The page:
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How do I Become a Private Accountant?

Laura Metz
Laura Metz

In order to become a private accountant, applicants must have a bachelor’s degree in accounting, finance, or business. Other degrees, such as a master’s degree or becoming certified as a Certified Public Accountant (CPA), are helpful but not necessary. Private accountants need strong communication skills, basic accounting ability, organized work methods, proficiency with necessary computer programs, and knowledge of applicable laws.

A private accountant is employed by one company to deal with that company’s finances, as opposed to a public accountant, who works for multiple clients. He or she analyzes the company’s finances, makes budgets, audits the books, and reports on the company’s financial situation. In larger companies, accountants have specific duties, such as taxes and budgets. A private accountant in a small company may cover all aspects of accounting and even some bookkeeping.

A company hires a private accountant to handle its finances.
A company hires a private accountant to handle its finances.

The only qualification required to become a private accountant is often a bachelor’s degree in accounting, finance, or business, but many larger companies will only hire an accountant that is a CPA or Certified Management Accountant (CMA). To achieve either certification, an applicant must pass an exam and fulfill certain educational requirements. The requirements vary by region.

Many people first pursue a master’s degree in accounting (MAcc) or in business administration (MBA). The MAcc degree prepares people to work as an accountant, while the MBA prepares people for work as an accountant or other business professional. These degrees are not necessary to become a private accountant, but they typically help the applicant find better paying jobs. Either master’s degree requires approximately two years of full time study to complete.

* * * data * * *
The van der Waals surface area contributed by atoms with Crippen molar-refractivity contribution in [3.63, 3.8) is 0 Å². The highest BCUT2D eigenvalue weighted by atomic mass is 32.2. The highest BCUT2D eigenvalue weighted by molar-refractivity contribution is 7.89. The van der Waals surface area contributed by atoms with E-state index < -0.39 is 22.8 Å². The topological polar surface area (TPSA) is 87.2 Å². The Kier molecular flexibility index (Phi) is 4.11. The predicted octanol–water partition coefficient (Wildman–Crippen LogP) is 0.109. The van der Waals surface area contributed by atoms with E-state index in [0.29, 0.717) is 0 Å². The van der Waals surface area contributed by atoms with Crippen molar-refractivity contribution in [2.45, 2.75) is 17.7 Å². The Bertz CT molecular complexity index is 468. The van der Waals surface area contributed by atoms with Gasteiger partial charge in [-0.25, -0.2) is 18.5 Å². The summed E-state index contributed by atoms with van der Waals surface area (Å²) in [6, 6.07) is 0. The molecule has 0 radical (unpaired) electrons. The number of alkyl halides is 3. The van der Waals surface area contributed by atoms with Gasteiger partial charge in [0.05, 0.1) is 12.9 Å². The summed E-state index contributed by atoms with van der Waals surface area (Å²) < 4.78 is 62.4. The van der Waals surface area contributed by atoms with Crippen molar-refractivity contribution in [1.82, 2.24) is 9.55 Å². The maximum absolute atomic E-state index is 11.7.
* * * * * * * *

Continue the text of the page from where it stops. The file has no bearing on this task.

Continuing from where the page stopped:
Good verbal and written communication skills are essential. An accountant must be able to understand the company’s financial situation and express it clearly to other employees, customers, suppliers, and regulatory officials. He or she is often required to summarize a financial situation for people who do not know financial terms.

People do not need high level math skills to become a private accountant. Instead, he or she must master basic accounting and precise organizational skills, as well as a practical knowledge of computer programs used in accounting. A private accountant must methodically input numbers in the correct fields in a computer program.

A private accountant must also understand the legal side of accounting. He or she must know all applicable laws, such as tax law and commercial law. For example, accountants at nonprofit organizations require special knowledge of the nonprofit laws involved. Since laws are constantly changing, a private accountant must stay up to date. An accountant must also keep much of the information he or she knows confidential.

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    • A company hires a private accountant to handle its finances.
      By: mim
      A company hires a private accountant to handle its finances.